Cravat Bandage for Forehead• Place the center of the cravat over the compress covering the wound.• Carry the ends around to the opposite side of the head, cross them. Bring them back to the staring point and tie them.
Cravat Bandage for the Neck • Place the center of the cravat over the compress covering the wound. • Carry the ends around to the neck, cross them. Bring them back to the starting point and tie them loosely.
Cravat Bandage for the Cheek or Ears• Use the wide cravat. Start with the middle of the cravat over the compress covering the cheek or the ear.• Carry one end over the top of the head and the other under the chin.• Cross the ends at the opposite side.• Bring the short end back around the forehead and the long end around the back of the head.• Tie them down over the compress
Cravat Bandage for the Eye• Lay center of the first cravat over top of he with the front end falling over uninjured eye.• Bring second cravat around head, over eyes, and over loose ends of first cravat. Tie in front• Bring ends of first cravat back over top of head, tying there and pulling second cravat up and away form uninjured eye.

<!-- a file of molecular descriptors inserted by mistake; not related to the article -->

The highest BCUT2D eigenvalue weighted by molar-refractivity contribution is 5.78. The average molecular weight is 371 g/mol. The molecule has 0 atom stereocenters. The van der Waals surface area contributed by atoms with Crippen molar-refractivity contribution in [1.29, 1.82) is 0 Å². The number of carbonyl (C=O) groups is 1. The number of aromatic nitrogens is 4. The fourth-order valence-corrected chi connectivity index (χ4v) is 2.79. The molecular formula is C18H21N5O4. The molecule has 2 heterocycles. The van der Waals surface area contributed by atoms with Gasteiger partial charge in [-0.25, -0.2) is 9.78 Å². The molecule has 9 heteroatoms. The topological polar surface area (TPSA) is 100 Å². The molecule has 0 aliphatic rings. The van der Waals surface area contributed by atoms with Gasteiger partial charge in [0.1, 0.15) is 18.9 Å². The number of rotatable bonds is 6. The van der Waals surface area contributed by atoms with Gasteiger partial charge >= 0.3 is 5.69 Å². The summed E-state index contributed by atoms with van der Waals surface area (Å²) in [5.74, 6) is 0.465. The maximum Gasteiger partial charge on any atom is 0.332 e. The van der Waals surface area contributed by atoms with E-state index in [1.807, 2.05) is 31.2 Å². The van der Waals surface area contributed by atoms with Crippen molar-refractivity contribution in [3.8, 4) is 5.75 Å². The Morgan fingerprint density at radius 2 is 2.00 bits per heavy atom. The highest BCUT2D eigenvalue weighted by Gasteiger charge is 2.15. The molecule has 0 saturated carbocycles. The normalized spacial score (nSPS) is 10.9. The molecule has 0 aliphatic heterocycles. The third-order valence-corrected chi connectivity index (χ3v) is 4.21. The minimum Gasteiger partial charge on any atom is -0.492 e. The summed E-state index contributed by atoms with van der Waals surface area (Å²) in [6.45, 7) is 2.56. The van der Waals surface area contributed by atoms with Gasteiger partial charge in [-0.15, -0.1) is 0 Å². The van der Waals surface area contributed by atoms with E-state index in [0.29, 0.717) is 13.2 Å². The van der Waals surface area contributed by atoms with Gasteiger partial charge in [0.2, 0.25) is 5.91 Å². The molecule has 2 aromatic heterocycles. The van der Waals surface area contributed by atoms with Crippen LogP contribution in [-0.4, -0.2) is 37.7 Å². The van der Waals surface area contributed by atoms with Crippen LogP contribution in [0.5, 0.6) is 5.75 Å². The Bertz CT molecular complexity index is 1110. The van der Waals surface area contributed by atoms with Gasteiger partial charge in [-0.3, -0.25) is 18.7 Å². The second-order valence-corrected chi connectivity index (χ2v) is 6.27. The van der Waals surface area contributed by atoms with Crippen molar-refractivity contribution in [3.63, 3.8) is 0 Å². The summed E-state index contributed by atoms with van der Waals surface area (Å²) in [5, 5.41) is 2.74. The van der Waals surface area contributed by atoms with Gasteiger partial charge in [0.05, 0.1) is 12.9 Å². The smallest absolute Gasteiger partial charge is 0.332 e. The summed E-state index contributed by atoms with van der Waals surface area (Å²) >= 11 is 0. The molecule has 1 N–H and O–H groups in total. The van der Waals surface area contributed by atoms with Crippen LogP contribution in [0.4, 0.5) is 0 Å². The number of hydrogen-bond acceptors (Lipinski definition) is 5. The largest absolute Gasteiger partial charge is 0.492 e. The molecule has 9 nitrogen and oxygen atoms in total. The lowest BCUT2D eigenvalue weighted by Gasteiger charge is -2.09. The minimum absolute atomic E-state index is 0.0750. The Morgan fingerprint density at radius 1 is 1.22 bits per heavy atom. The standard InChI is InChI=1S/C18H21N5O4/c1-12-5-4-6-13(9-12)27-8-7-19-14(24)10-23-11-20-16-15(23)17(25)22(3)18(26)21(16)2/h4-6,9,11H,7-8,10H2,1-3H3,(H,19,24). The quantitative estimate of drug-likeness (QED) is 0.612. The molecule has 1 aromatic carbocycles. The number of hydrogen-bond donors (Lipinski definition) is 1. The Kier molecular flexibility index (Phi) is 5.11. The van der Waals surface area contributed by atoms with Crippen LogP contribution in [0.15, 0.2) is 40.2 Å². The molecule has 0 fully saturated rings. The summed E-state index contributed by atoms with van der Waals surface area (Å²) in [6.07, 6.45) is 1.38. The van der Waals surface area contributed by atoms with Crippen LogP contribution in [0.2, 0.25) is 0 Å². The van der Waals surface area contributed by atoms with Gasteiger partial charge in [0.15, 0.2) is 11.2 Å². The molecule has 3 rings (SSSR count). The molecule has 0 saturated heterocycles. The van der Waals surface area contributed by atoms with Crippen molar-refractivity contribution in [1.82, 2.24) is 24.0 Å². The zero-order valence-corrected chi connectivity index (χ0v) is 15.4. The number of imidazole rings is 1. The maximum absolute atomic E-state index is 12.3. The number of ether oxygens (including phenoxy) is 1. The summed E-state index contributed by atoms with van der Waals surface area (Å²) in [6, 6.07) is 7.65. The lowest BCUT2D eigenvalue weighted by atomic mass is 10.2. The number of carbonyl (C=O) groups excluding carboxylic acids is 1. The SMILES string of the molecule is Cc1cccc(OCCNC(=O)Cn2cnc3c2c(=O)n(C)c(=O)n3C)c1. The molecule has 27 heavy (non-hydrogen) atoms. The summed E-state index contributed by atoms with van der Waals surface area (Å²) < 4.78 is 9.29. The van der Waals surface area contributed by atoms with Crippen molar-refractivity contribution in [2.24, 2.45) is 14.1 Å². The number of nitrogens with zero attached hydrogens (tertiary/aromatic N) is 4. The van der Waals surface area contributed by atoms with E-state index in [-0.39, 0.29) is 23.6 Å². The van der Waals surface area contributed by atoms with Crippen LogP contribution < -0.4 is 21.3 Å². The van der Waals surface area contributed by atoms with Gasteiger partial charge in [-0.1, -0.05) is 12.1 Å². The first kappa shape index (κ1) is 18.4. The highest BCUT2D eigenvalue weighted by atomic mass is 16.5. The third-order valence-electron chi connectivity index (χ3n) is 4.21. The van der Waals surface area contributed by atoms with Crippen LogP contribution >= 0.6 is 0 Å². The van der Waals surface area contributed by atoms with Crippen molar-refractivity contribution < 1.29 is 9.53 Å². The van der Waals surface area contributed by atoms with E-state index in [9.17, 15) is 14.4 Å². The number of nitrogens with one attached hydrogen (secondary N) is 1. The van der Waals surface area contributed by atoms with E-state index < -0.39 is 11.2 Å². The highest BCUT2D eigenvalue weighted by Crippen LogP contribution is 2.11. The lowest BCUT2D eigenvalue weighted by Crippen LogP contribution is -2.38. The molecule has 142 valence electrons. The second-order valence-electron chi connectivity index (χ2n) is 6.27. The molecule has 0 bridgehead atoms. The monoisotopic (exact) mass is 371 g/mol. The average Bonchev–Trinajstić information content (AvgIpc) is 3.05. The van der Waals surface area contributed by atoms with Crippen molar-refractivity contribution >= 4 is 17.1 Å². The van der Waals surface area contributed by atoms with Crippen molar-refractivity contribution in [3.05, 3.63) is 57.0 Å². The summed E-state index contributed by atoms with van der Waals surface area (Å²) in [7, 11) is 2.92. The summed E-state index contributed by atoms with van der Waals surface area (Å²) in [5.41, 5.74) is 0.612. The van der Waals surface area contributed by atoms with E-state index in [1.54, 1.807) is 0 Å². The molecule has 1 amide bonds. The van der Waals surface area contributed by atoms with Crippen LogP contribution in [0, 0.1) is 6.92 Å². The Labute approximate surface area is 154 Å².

Cravat for Elbow• Bend arm at elbow and place center of cravat at point of elbow• Bring ends up and across each other in overlapping spiral turns. Continue one end up arm and the other end down forearm.• Bring ends to front of elbow and tie.
Cravat for the Knee• Start on top of the knees.• Cross over and twist 2-3 times under the knee.• Cross over on top/pull ends to opposite sides.• Secure with a square knot under the knee
Cravat for the Forearm, Arm, Leg and Thigh• Place center of cravat over the dressing• Begin ascending turns wit upper end and descending turns with lower end, with each turn covering two-third of preceding turn until dressing is covered.• Terminate by tying both ends in square knot.
Shoulder Armpit Cravat• Start at the armpit.• Cross-over at injured shoulder• Tie at the opposite armpit (side of front)